Another bonus of Focus is that you also have control over which Home screen pages are active while a Focus is on, and you can choose to show silenced notifications on the Lock Screen if you want. While this isn't quite what I was hoping for in terms of customization, having custom Focus Home screens actually does open up another layer of personalization for certain situations.

Infinite possibilities

Focus On Apple Watch Se

Focus On Apple Watch Se (Image credit: Luke Filipowicz / iMore)

I think the most obvious use case for a Focus is definitely work. For example, I have set up my Work Focus to block out all notifications except from my spouse and my coworkers. I also only allow app notifications from apps that are related to work, which are basically Slack, Spark for email, Fantastical for calendars, Things for tasks, Notes, and a few others. I am often distracted by dumb social media, so my Work Home screen only has the apps that I may need to access, with zero distractions.

However, Focus is definitely not just for work. With the ability to create custom Focuses and even set them to activate once certain conditions are met, the possibilities are pretty much infinite. For example, I have set up another one for Gaming that activates whenever I connect to a wireless controller, and I block out all notifications from people and apps, with only time-sensitive notifications coming through. That's because when I'm gaming on my iPhone or iPad, I don't want to be bothered with banners and alerts that can disrupt my gameplay unless it's of absolute importance (time-sensitive). I have another one for Entertainment, which is basically when I want to binge-watch something, and I only allow notifications from my spouse and only my video streaming apps and time-sensitive alerts.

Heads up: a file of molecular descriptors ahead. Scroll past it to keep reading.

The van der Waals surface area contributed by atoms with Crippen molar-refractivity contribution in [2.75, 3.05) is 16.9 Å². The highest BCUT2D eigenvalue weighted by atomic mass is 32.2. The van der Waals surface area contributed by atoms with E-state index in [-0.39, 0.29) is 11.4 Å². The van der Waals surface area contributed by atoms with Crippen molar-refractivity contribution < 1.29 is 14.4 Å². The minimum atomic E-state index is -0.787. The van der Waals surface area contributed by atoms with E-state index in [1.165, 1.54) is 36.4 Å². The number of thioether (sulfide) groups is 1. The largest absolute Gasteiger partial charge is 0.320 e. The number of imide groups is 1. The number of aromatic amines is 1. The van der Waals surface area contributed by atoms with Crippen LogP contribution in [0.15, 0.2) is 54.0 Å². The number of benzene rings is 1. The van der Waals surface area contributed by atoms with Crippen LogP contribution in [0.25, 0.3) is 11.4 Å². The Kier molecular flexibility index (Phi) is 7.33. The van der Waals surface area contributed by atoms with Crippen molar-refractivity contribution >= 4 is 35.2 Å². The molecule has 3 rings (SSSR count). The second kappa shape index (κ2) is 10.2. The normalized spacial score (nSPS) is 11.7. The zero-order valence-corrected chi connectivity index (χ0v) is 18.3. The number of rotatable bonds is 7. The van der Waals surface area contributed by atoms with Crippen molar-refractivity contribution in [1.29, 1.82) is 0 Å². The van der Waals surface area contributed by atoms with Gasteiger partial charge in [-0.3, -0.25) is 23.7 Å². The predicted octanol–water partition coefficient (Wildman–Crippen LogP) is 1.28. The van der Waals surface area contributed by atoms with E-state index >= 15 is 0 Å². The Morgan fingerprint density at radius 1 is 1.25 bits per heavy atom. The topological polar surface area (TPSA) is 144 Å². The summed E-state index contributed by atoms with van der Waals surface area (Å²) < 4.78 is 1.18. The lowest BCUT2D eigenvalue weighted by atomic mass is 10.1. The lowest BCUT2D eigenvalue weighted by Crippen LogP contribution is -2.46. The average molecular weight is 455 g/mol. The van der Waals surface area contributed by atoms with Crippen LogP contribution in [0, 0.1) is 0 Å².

But the magic with Focus is that you can create a Focus for pretty much whatever you want. The ones that I have discussed here are just a sample of what you can create with the Focus feature. If you want to create a Focus just for the news, reading, social media, fitness, personal, or whatever else, you can do so and personalize it to suit your needs. This is also a great feature for those who have kids or often let others use the phone for brief amounts of time. There's a lot of flexibility, and just having the option to display certain Home screen arrangements for a Focus is just icing on the cake.